I was recently in the County town of Stafford. Not somewhere I visit that often, but I felt the need to mooch as National Express West Midlands has recently started a service to there from Wolverhampton (via the i54 Business Park) taking them out of their “comfort zone”.
Whilst there, I noticed something trundle into Gaol Square bus station that really needed to be in a museum. It turns out it was Select Bus Service’s 878 to Wolverhampton. I resolved to return and sample it…
Stafford’s Gaol Square is as close to a mini bus station as you’ll get. A collection of 5 stands at the top end of the main shopping street. It is overwhelmingly Arriva-populated, although others including First Potteries come here with their service to Hanley and National Express West Midlands back towards Wolverhampton. Most of the timetables and stop flags are Arriva-branded. If your bus happens to be operated by someone other than the aquamarine, it’s a bit of an afterthought. (In the case of NXWM’s 54 service, the timetable is so high, only someone of my height (6’7″) stands a half-decent chance of deciphering it..)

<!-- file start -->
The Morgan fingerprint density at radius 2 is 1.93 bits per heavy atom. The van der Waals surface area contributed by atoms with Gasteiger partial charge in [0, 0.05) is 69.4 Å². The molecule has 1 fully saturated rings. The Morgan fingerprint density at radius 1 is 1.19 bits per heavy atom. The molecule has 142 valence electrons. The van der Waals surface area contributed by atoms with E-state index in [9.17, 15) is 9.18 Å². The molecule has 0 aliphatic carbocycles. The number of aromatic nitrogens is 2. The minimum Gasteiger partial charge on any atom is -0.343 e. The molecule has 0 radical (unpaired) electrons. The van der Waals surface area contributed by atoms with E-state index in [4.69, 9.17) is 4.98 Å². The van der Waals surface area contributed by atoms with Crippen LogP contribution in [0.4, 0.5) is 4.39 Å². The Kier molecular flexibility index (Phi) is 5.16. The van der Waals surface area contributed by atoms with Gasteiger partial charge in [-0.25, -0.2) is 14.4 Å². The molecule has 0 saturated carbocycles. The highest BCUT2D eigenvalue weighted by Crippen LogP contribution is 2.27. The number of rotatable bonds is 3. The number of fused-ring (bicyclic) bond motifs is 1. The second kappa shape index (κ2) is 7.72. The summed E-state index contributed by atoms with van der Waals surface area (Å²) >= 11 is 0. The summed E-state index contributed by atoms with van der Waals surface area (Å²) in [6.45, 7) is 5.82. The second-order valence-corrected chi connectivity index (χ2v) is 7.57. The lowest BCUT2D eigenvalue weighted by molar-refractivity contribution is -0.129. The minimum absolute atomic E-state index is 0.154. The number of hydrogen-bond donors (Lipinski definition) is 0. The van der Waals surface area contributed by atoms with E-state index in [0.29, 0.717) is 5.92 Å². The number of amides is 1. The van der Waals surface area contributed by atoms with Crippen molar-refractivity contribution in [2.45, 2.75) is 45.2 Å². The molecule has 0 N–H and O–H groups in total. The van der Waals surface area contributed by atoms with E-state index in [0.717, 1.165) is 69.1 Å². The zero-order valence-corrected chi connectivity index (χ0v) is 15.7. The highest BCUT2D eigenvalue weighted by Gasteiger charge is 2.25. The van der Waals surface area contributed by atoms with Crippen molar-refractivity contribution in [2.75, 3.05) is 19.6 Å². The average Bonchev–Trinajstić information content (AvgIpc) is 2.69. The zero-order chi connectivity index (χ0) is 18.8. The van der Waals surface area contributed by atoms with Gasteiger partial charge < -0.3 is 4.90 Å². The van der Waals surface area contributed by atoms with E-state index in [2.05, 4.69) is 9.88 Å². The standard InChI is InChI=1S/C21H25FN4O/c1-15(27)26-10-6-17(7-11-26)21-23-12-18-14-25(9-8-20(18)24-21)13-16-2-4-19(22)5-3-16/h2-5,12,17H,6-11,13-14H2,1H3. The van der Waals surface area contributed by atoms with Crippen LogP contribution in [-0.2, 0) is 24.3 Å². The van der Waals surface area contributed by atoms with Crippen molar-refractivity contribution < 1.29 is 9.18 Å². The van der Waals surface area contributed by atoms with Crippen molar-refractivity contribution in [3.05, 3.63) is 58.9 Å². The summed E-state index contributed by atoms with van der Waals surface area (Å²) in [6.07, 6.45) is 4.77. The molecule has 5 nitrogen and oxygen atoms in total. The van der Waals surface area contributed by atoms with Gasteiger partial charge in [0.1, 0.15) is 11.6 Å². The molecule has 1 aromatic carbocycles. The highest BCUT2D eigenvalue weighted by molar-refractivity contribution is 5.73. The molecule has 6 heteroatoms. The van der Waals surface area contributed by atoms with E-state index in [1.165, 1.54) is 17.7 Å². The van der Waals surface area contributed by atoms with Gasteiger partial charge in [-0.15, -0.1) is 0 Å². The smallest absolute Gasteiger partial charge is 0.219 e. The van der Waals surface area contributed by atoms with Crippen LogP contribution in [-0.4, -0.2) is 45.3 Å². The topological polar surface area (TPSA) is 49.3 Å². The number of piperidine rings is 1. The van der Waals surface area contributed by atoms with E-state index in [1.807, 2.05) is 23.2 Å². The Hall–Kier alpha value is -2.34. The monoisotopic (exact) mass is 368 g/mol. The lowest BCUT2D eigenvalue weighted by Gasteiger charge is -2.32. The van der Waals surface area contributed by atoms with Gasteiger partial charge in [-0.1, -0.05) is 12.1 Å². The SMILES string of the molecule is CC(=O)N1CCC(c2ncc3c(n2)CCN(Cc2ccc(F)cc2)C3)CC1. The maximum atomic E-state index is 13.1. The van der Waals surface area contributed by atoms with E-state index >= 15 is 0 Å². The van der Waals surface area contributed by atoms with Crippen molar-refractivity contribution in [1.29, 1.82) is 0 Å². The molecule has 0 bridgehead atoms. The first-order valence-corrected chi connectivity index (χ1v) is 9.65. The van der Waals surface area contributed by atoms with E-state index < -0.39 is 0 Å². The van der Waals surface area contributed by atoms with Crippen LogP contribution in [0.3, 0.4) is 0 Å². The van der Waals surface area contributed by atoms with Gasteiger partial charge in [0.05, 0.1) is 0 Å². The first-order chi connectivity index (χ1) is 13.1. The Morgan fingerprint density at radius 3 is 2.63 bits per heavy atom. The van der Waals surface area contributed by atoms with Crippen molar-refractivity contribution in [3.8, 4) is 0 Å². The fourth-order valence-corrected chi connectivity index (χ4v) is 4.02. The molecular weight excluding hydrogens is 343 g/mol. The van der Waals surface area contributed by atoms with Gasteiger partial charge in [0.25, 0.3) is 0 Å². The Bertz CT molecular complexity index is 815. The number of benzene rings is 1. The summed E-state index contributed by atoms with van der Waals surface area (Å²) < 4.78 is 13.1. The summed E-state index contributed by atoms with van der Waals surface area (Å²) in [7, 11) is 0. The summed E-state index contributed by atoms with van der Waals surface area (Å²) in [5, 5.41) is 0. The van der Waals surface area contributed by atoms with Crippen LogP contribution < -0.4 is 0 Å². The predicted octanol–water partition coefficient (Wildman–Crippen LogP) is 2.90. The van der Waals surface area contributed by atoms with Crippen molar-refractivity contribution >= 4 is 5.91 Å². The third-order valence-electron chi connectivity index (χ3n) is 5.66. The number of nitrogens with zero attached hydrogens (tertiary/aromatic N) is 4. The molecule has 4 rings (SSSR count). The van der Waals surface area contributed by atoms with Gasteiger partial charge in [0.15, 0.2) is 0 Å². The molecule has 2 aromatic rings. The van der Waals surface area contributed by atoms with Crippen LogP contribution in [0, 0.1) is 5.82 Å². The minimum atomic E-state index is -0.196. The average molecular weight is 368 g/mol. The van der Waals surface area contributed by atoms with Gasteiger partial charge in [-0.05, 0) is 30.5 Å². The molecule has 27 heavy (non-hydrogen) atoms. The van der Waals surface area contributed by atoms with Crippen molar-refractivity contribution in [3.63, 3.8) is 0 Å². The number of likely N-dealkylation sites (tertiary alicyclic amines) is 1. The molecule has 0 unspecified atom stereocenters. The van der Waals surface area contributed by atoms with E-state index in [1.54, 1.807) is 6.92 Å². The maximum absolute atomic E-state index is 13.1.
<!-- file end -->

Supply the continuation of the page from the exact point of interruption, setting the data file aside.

you need to be a giant to read the 54 timetable!
if your service isn’t Arriva-operated, it’s difficult to find…my 878 service wasn’t listed, and neither is NXWM’s 54…
Talking of timetable displays, this particular one was all too familiar. A mismash of presentation that would have a non-regular in despair, and remnants of old sticky tape (and other substances) which meant that you couldn’t actually clearly read the times. In comparison, Clear Channel’s advertising panel was spotless.
can you read what time the bus is due?
I already knew my bus was due at 13:35, so my squinting at the appalling timetable display wasn’t really needed.